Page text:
My doctoral diary (part two)

About the author

Miriam Pelusi is approaching the mid-point of her six year doctoral programme at Leeds Beckett University.

Photo by Waldemar Brandt on Unsplash
Photo by Waldemar Brandt on Unsplash

I am using my PhD to become an ethnographer in public relations, and I’d like to share my intellectual journey with you. 

At the beginning of the third year of my part-time PhD, I decided to focus on the ethics of dialogue in public relations. I investigate the missing information, and update the literature where possible. 

Dialogue is an abstract concept, meaning that it is difficult to explain it concretely. Conceptualising dialogue abstractly, without giving a clear example, is therefore difficult. When I attempt to grasp the meaning of dialogue, I am feeling it is like touching the sky: it exists however I cannot really touch it. There is not an agreed definition of this term, and this relativism can be elusive for scholarly work. Failing that, I’ve taken up the reins as a researcher. I initially used my intuition, and I turned this interpretative difficulty into a research opportunity to raise intellectual issues in my chosen field.

I felt, as a PR researcher, that I needed to be grounded in social anthropology, which allows me to see the human nature of dialogue. Following that, it was ethnography that made me think that I could contribute to the theorisation of dialogue in public relations by proposing a meso-level theory, which investigates dialogue in a specific context. I found a microcosm, which I thought was worth studying. 

Dialogue has a grey area: it can be manipulative. The problem exists for: patronising behaviour, distortion of the facts, arbitrariness, implied criticism, abuse of power. It can lead to bullying, corruption, and subsequently undermine equality and therefore social justice.

By this stage, philosophy helped me to think ethically about dialogue. Inspiration came from Socratic dialogue, which was used as a maieutic art against the relativism of the Sophists. Habermas helped me to see the argumentation in the discourse. I use discourse analysis to see through the data in the fieldwork.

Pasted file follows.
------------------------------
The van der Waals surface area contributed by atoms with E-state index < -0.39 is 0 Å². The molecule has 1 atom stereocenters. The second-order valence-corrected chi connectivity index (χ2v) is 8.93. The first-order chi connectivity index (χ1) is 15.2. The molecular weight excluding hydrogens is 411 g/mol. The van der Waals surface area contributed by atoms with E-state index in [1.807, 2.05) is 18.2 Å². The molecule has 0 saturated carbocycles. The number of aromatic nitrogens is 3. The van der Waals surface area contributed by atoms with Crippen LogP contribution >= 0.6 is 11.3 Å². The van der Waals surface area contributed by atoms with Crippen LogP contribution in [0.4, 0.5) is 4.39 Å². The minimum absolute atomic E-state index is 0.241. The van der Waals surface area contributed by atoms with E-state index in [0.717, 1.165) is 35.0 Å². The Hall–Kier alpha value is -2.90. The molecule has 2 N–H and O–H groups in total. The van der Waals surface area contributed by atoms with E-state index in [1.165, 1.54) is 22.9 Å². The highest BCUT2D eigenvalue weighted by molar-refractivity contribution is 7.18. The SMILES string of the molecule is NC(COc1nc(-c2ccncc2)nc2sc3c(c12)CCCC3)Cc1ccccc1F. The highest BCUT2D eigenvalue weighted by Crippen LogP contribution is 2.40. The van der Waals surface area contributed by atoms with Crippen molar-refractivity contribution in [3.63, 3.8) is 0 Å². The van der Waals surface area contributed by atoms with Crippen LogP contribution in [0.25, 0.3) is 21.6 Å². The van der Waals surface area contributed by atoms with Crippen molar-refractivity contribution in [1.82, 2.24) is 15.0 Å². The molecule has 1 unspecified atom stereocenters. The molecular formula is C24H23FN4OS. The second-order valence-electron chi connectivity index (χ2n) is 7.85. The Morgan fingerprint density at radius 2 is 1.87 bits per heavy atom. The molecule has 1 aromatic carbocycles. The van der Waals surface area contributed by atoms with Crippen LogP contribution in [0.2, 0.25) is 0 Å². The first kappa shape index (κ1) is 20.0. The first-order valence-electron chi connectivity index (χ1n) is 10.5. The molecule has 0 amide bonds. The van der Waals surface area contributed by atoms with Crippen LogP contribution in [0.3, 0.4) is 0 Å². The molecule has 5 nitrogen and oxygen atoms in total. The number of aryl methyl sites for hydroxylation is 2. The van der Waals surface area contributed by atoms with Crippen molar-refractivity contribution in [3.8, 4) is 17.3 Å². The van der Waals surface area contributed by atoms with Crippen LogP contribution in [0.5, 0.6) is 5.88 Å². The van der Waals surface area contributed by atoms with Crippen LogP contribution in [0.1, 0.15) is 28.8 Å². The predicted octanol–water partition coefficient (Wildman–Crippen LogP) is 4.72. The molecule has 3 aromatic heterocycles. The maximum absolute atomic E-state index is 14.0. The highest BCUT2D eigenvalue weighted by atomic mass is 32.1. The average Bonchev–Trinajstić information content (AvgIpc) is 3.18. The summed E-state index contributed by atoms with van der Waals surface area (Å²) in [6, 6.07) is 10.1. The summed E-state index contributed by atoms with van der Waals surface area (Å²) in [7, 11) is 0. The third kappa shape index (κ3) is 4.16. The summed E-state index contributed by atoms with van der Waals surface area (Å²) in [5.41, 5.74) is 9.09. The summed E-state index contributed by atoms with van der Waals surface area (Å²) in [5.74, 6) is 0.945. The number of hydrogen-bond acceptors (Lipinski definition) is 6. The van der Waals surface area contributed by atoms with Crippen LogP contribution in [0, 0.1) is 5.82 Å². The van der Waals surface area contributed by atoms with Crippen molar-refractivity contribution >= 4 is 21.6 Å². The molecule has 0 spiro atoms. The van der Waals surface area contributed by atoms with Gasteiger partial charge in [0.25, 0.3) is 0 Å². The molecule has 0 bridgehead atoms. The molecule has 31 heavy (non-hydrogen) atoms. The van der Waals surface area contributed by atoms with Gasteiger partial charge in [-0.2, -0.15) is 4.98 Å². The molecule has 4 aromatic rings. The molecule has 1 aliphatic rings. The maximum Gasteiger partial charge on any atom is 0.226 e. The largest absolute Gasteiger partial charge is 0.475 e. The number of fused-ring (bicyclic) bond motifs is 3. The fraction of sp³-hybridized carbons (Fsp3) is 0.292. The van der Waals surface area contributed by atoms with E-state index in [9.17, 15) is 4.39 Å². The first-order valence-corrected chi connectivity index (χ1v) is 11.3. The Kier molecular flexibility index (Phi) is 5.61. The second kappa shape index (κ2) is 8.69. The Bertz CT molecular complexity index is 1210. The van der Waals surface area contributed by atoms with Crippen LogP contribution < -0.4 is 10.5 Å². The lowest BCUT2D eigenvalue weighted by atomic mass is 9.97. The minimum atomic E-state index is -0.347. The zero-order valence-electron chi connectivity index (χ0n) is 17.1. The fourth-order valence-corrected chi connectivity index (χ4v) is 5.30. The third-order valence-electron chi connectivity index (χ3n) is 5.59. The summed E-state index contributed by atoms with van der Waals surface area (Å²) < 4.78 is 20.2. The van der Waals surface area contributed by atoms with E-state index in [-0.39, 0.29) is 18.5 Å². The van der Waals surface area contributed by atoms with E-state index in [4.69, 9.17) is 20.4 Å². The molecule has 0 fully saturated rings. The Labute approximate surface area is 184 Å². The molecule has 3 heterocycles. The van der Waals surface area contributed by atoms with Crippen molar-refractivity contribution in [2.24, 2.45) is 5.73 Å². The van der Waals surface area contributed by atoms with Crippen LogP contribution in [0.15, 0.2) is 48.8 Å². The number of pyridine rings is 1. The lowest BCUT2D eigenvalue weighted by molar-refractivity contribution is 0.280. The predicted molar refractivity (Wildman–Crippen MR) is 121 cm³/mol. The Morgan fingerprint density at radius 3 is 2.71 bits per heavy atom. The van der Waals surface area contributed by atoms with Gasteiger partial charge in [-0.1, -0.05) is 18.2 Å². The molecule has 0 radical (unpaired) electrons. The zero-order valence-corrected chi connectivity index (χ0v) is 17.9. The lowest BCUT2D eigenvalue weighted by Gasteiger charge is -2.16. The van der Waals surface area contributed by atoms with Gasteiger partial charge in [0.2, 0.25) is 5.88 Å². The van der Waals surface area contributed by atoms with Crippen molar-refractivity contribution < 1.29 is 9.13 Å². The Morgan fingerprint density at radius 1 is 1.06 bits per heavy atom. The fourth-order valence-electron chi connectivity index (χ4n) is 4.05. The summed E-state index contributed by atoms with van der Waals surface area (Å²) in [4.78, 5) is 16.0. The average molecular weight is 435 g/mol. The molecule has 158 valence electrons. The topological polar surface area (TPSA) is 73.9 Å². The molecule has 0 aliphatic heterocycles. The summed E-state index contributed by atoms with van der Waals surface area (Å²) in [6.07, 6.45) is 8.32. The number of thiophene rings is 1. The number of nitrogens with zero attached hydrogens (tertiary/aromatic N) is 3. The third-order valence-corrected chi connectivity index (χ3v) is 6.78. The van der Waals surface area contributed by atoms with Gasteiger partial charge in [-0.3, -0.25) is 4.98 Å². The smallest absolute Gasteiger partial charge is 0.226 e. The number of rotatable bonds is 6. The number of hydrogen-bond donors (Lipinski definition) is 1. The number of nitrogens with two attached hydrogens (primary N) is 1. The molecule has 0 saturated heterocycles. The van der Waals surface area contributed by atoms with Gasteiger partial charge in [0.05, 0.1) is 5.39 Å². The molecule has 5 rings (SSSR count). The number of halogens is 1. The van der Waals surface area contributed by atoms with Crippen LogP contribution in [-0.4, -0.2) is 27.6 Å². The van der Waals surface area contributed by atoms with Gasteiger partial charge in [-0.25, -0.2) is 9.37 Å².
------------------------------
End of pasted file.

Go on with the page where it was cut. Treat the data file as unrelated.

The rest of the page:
I started to be naturally mindful about dialogue in my daily life. There is an ever-expanding body of evidence about dialogue in the soundscape of people’s life. I developed the ability to immerse myself in real-life stories. I spent my time observing conversations on the bus, or while walking. I captured these street-style photographs of conversations in my research diary. Naturalistic observations, and in-depth reflections are recorded in documentary style. For an ethnographer, this is data collection.

I carry on observing conversations. The coronavirus lockdown has confirmed my hypothesis that dialogue is a biological need: it is looking like dialogue is a key part of the natural process of life. 

I fell in love with ethnography during my BA in Communications Studies at the University of Bologna in Italy. We studied ethnography applied to media, or social interactions. In England, I’m learning to apply ethnography for studying organisations, with a focus on management. Ethnography reduces the costs spent in research; the onus is on the ethnographer to lead the study. For this reason, I’ve been investing in my development as a researcher in order to be very professional and competent. 

My ethnographic approach is to be involved but detached to a certain extent. This allows me to be experimental, and artistic at the same time. A rigorous scientific approach is combined with the art of noticing and storytelling. I am currently designing a pilot study to test and improve this approach.

I am particularly invested in autoethnography: I use my personal experience. The dialogue within myself is a key aspect of my research. I use my reflections as an opportunity to learn: a researcher never stops learning. There are ethical difficulties, such as bias, feelings of obligation, pressure, and conflict of interest. As such, transparency related to the research process is key. With reference to the GDPR, the implications of data security are considered. In terms of transparency, clarity is based on logical reasoning. I am also investigating trust, which is an area of development in public relations.